Segmentation: The Neglected (Yet Essential) ControlSegmentation: The Neglected (Yet Essential) Control
Failure to deploy measures to contain unauthorized intruders is a recipe for digital disaster.
March 14, 2018
Throughout the past decade, the information security profession has pursued an approach centered around protecting the network perimeter. While this proactive strategy has become the foundation of most enterprise programs, organizations must be equally capable of reacting to attacks by containing intruders once they have entered the network.
Although identifying and mitigating perimeter threats is essential, the fact remains that cybercriminals and nation-state actors are, with alarming frequency, defeating the most-hardened networks. Therefore, it is imperative that practitioners acknowledge this dynamic and deploy containment measures to isolate intrusions.
Network segmentation is a critical weapon in the escalating battle to protect against unauthorized access.
The vast majority of cyberattacks originate within the most vulnerable area of an organization, the user environment. Once the initial compromise occurs through the use of stolen credentials or the successful delivery of a social engineering overture, those launching the attack enjoy a foothold from which to search for critical platforms and sensitive data. By dividing a network into segments and restricting lateral access, security teams are capable of containing intruders and dramatically reducing the entity's attack surface.
When intruders enter an inadequately segmented, or "flat," network, they often enjoy unbridled movement and will eventually gain access to payment applications, sensitive databases, and critical infrastructure systems. Through segmentation, these critical technologies may be isolated and thereby protected.
Although many high-profile and destructive cyber campaigns have been attributed to poor segmentation, perhaps the most widely reported incident was the 2013 Target breach. According to multiple sources, a group based in Eastern Europe breached the retailer's perimeter by first stealing credentials from one of the company's service providers, an HVAC vendor.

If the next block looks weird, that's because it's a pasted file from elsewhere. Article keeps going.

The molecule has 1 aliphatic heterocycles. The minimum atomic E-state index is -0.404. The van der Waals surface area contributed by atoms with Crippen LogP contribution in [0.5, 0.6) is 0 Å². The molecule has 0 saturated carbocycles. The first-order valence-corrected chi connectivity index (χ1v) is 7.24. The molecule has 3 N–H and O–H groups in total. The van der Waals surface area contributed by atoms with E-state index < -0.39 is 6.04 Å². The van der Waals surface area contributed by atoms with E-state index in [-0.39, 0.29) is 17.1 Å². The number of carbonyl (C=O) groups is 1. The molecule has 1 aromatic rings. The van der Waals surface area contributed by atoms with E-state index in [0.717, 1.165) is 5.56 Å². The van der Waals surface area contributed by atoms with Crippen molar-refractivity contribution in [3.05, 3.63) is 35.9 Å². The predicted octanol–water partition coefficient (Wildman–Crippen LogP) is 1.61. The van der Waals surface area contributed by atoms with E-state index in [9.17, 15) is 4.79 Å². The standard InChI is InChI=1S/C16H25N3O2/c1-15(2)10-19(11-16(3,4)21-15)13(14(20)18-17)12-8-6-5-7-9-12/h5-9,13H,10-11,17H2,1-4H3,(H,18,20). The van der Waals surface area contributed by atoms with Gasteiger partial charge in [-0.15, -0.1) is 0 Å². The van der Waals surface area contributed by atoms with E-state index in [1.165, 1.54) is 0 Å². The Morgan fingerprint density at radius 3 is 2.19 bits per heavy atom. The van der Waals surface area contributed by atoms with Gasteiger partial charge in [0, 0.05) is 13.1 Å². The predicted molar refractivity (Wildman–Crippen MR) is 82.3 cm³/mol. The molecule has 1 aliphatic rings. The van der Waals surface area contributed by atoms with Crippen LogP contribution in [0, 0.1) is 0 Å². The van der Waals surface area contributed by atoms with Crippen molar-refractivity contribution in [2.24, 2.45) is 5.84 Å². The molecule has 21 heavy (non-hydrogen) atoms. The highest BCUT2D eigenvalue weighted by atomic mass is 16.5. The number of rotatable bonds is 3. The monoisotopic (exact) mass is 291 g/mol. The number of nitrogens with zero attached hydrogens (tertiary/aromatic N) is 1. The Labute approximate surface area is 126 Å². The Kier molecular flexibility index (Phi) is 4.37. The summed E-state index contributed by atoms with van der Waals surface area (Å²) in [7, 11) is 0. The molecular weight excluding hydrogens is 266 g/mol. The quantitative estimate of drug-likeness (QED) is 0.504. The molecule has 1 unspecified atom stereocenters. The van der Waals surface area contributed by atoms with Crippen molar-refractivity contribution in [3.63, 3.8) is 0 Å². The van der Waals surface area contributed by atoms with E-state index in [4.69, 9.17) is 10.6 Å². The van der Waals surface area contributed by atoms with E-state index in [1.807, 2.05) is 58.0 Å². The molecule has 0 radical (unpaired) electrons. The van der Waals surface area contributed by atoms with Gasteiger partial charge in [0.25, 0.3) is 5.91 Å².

Once inside the system that monitors Target's heating and air conditioning functions, the cybercriminals were able to proceed, without detection, to the point-of-sale environment. Ultimately, malware was installed on approximately 36,000 payment terminals, allowing for the hackers to steal 40 million credit and debit card numbers from unsuspecting shoppers.
This scenario is the digital equivalent of a bank robber entering the lobby of a major financial institution and proceeding, unimpeded and without being noticed, to a vault containing its customers most-valuable items.
The Path Forward
Management has long avoided the deployment of comprehensive network segmentation due to a variety resource and operability concerns. Recently, however, dramatic advances in enterprise software solutions provide practitioners with scalable, customized options to address this issue.
Prior to implementing a segmentation strategy, a clear consensus must be reached regarding an organization's sensitive data and critical platforms. Given that isolating these environments will be the ultimate goal, there can be no ambiguity on this issue. Also, it is necessary to map the existing communication paths and application dependencies within the network. Once these preliminary tasks have been completed, the following segmentation options may be considered:
Environmental: Isolates the most vulnerable environments, such as user and development, from the rest of the network and prevents intruders from breaching the low-hanging fruit and then moving laterally. This is known as the "coarsest" form of segmentation and should exist in every organization.
Application: Ensures that certain high-value applications are insulated from all others and provides an additional roadblock for attackers attempting to travel across applications.
Process: The "finest-grain" form of segmentation ensures that only active communications channels may be used and prevents any use of dormant paths.
The rapidly evolving nature of the cyber-threat landscape requires adaptive information security professionals. Although preventing intrusions is, and should remain, a primary goal, failure to deploy measures to contain unauthorized intruders is a recipe for digital disaster.
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